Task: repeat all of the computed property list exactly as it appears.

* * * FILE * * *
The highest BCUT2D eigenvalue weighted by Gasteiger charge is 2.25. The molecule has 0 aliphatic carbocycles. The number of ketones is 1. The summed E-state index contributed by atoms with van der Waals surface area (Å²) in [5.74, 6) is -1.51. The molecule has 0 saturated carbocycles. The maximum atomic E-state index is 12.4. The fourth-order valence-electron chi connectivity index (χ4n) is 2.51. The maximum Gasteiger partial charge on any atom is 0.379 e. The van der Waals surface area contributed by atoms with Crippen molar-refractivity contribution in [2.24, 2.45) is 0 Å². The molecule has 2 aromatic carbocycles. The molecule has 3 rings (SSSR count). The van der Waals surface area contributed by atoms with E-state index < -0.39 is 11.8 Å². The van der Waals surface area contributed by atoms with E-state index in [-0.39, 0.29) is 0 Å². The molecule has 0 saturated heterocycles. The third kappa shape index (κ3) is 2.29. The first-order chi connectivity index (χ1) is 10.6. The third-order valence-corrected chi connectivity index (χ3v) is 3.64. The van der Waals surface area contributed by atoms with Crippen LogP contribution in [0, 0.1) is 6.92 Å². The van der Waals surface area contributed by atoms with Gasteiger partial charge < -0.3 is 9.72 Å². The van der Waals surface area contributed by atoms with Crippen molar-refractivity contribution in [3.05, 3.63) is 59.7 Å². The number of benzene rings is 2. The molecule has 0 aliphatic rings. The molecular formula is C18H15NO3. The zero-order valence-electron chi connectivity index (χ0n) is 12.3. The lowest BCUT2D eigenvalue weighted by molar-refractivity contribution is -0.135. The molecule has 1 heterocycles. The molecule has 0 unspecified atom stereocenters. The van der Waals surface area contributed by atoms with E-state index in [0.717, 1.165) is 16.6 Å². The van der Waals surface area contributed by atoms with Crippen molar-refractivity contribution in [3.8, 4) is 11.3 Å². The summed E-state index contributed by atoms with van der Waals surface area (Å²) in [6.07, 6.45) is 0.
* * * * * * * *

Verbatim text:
The highest BCUT2D eigenvalue weighted by Gasteiger charge is 2.25. The molecule has 0 aliphatic carbocycles. The number of ketones is 1. The summed E-state index contributed by atoms with van der Waals surface area (Å²) in [5.74, 6) is -1.51. The molecule has 0 saturated carbocycles. The maximum atomic E-state index is 12.4. The fourth-order valence-electron chi connectivity index (χ4n) is 2.51. The maximum Gasteiger partial charge on any atom is 0.379 e. The van der Waals surface area contributed by atoms with Crippen molar-refractivity contribution in [2.24, 2.45) is 0 Å². The molecule has 2 aromatic carbocycles. The molecule has 3 rings (SSSR count). The van der Waals surface area contributed by atoms with E-state index < -0.39 is 11.8 Å². The van der Waals surface area contributed by atoms with E-state index in [-0.39, 0.29) is 0 Å². The molecule has 0 saturated heterocycles. The third kappa shape index (κ3) is 2.29. The first-order chi connectivity index (χ1) is 10.6. The third-order valence-corrected chi connectivity index (χ3v) is 3.64. The van der Waals surface area contributed by atoms with Crippen LogP contribution in [0, 0.1) is 6.92 Å². The van der Waals surface area contributed by atoms with Gasteiger partial charge < -0.3 is 9.72 Å². The van der Waals surface area contributed by atoms with Crippen molar-refractivity contribution in [3.05, 3.63) is 59.7 Å². The number of benzene rings is 2. The molecule has 0 aliphatic rings. The molecular formula is C18H15NO3. The zero-order valence-electron chi connectivity index (χ0n) is 12.3. The lowest BCUT2D eigenvalue weighted by molar-refractivity contribution is -0.135. The molecule has 1 heterocycles. The molecule has 0 unspecified atom stereocenters. The van der Waals surface area contributed by atoms with E-state index in [0.717, 1.165) is 16.6 Å². The van der Waals surface area contributed by atoms with Crippen molar-refractivity contribution in [3.8, 4) is 11.3 Å². The summed E-state index contributed by atoms with van der Waals surface area (Å²) in [6.07, 6.45) is 0.